LONDON — Traffic lights are such a ubiquitous feature of the modern city that no one thinks much about them until you're stuck in a line of cars, impatiently waiting for the light to turn green.
But there was a time when cities were signal-free and traffic was directed by police officers — or not at all. That changed 150 years ago on Monday when the world's first traffic light was installed in London. Towering 20 feet above the street, the gas-powered signal was placed at the busy intersection outside the Houses of Parliament.
With more than 1,000 people dying each year on London's horse-and-buggy-clogged roads at the time, city leaders knew they had to do something, according to the Transport for London transit authority. Invented by railway engineer J.P. Knight, the traffic light did just that.
Given its inventor's occupation, it's not surprising that it resembled a railway signal and was equipped with both waving arms and gas-powered green and red lights for use at night. A police officer changed the lights manually, using switches.
Despite the British capital's attempt to improve safety, the introduction of this new technology wasn't without controversy.
"The direct control of our movement — stop now, go now — sat uneasily in Victorian liberal society," said David Rooney, a researcher at Royal Holloway, University of London, and the author of a book on this history of traffic congestion.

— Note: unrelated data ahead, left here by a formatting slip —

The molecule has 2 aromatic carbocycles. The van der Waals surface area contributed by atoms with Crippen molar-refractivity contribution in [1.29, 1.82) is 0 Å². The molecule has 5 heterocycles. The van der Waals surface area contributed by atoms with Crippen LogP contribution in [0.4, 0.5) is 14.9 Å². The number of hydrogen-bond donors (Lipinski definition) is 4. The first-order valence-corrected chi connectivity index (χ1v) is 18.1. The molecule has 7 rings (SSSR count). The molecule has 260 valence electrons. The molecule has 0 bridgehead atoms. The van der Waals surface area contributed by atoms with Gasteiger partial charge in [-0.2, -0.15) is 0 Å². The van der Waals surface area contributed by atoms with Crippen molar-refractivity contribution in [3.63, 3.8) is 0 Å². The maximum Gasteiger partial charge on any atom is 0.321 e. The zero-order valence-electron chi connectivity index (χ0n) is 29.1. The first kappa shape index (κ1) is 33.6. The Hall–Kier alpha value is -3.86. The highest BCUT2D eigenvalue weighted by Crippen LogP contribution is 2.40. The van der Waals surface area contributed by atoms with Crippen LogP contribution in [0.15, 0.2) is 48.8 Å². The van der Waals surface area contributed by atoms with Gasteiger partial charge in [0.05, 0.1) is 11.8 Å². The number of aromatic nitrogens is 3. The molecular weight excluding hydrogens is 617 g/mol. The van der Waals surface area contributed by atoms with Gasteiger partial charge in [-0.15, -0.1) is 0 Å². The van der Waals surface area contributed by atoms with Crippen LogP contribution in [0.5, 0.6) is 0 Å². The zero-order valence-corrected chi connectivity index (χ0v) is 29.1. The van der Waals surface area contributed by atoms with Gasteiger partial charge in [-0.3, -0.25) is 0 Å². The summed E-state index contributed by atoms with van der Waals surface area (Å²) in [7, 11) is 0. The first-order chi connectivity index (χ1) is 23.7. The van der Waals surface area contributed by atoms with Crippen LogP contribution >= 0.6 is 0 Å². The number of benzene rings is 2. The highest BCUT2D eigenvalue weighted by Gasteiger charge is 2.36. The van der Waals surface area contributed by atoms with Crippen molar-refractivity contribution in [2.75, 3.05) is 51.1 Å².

At the time, London arguably needed more traffic control than ever. Its population had exploded from around 3 million in 1861 to around 7 million by 1910.
However, the reign of the world's first traffic light was extraordinarily short-lived. A gas leak caused a series of explosions, seriously injuring a policeman, after just a month in action.
The city had to wait nearly six decades for traffic lights to really take off in 1925, when signals with electric lights came to London from the U.S.
Today, there are nearly 9 million people living in the greater London area. It's the world's seventh most congested city, behind Los Angeles at No. 1 and New York at 3, according to transport analytics company Inrix's global traffic scorecard.
Parliament Square is now one of the capital's busiest areas. Tourists, civil servants and politicians cram the sidewalks, while cars and trucks stream over the bridge to South London.
At the intersection where the first traffic light stood, there are now 24 individual lights directing cars and pedestrians, overlooked by a statue of Winston Churchill.
They are among the more than 6,000 lights that control traffic in London, and while they control traffic, they've done little to stem its flow.
"Driving around here is murder," Clive Pearce, a black-cab driver, said as he dropped off passengers outside Westminster Abbey. "I started driving 42 years ago and traffic is now the worst I've seen. A journey that used to take me 20 minutes from west to east now takes an hour."
Although the technology behind the lights has changed over the years — from gas to today's LED lights — the way we control traffic has altered little since Queen Victoria sat on the throne.
"With such a complex and expensive infrastructure buried under our feet, it seems as if traffic lights are here to stay," Rooney said. "Because despite all efforts to solve the traffic problem, our cities will always be congested."